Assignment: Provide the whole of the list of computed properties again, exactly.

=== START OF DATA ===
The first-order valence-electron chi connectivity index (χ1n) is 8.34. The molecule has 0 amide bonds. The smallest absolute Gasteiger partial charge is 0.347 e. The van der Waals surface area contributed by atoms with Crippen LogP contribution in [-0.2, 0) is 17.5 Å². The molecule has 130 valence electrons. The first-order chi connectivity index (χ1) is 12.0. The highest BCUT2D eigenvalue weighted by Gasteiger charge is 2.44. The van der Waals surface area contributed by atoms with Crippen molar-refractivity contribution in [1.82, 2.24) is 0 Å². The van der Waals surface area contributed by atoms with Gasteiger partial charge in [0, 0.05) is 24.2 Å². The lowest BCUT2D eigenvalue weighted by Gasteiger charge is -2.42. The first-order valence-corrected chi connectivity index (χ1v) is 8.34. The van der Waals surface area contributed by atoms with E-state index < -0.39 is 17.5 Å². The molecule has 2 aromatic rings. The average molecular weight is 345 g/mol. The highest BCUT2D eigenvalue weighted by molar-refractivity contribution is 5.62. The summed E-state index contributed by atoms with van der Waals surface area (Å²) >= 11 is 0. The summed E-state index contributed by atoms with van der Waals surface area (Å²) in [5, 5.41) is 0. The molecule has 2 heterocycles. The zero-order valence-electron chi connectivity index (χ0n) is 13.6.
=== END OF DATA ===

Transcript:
The first-order valence-electron chi connectivity index (χ1n) is 8.34. The molecule has 0 amide bonds. The smallest absolute Gasteiger partial charge is 0.347 e. The van der Waals surface area contributed by atoms with Crippen LogP contribution in [-0.2, 0) is 17.5 Å². The molecule has 130 valence electrons. The first-order chi connectivity index (χ1) is 12.0. The highest BCUT2D eigenvalue weighted by Gasteiger charge is 2.44. The van der Waals surface area contributed by atoms with Crippen molar-refractivity contribution in [1.82, 2.24) is 0 Å². The van der Waals surface area contributed by atoms with Gasteiger partial charge in [0, 0.05) is 24.2 Å². The lowest BCUT2D eigenvalue weighted by Gasteiger charge is -2.42. The first-order valence-corrected chi connectivity index (χ1v) is 8.34. The van der Waals surface area contributed by atoms with E-state index < -0.39 is 17.5 Å². The molecule has 2 aromatic rings. The average molecular weight is 345 g/mol. The highest BCUT2D eigenvalue weighted by molar-refractivity contribution is 5.62. The summed E-state index contributed by atoms with van der Waals surface area (Å²) >= 11 is 0. The summed E-state index contributed by atoms with van der Waals surface area (Å²) in [5, 5.41) is 0. The molecule has 2 heterocycles. The zero-order valence-electron chi connectivity index (χ0n) is 13.6.